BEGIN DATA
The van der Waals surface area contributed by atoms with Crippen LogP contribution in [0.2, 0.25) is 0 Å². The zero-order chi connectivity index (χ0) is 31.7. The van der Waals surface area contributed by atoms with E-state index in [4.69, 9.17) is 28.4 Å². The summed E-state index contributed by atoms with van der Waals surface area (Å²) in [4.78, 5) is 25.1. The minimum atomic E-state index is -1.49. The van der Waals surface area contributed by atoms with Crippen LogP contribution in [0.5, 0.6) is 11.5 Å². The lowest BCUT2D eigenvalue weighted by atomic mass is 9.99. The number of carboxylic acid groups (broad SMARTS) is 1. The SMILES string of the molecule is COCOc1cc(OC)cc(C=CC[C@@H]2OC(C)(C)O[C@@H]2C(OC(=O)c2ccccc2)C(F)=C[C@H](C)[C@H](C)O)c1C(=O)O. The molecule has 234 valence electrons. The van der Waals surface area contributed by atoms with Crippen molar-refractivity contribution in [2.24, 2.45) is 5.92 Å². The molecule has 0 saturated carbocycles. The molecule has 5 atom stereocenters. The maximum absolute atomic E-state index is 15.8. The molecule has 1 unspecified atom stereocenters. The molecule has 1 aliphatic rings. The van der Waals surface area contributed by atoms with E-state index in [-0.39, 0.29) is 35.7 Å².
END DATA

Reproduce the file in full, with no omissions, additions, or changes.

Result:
The van der Waals surface area contributed by atoms with Crippen LogP contribution in [0.2, 0.25) is 0 Å². The zero-order chi connectivity index (χ0) is 31.7. The van der Waals surface area contributed by atoms with E-state index in [4.69, 9.17) is 28.4 Å². The summed E-state index contributed by atoms with van der Waals surface area (Å²) in [4.78, 5) is 25.1. The minimum atomic E-state index is -1.49. The van der Waals surface area contributed by atoms with Crippen LogP contribution in [0.5, 0.6) is 11.5 Å². The lowest BCUT2D eigenvalue weighted by atomic mass is 9.99. The number of carboxylic acid groups (broad SMARTS) is 1. The SMILES string of the molecule is COCOc1cc(OC)cc(C=CC[C@@H]2OC(C)(C)O[C@@H]2C(OC(=O)c2ccccc2)C(F)=C[C@H](C)[C@H](C)O)c1C(=O)O. The molecule has 234 valence electrons. The van der Waals surface area contributed by atoms with Crippen molar-refractivity contribution in [2.24, 2.45) is 5.92 Å². The molecule has 0 saturated carbocycles. The molecule has 5 atom stereocenters. The maximum absolute atomic E-state index is 15.8. The molecule has 1 unspecified atom stereocenters. The molecule has 1 aliphatic rings. The van der Waals surface area contributed by atoms with E-state index in [-0.39, 0.29) is 35.7 Å².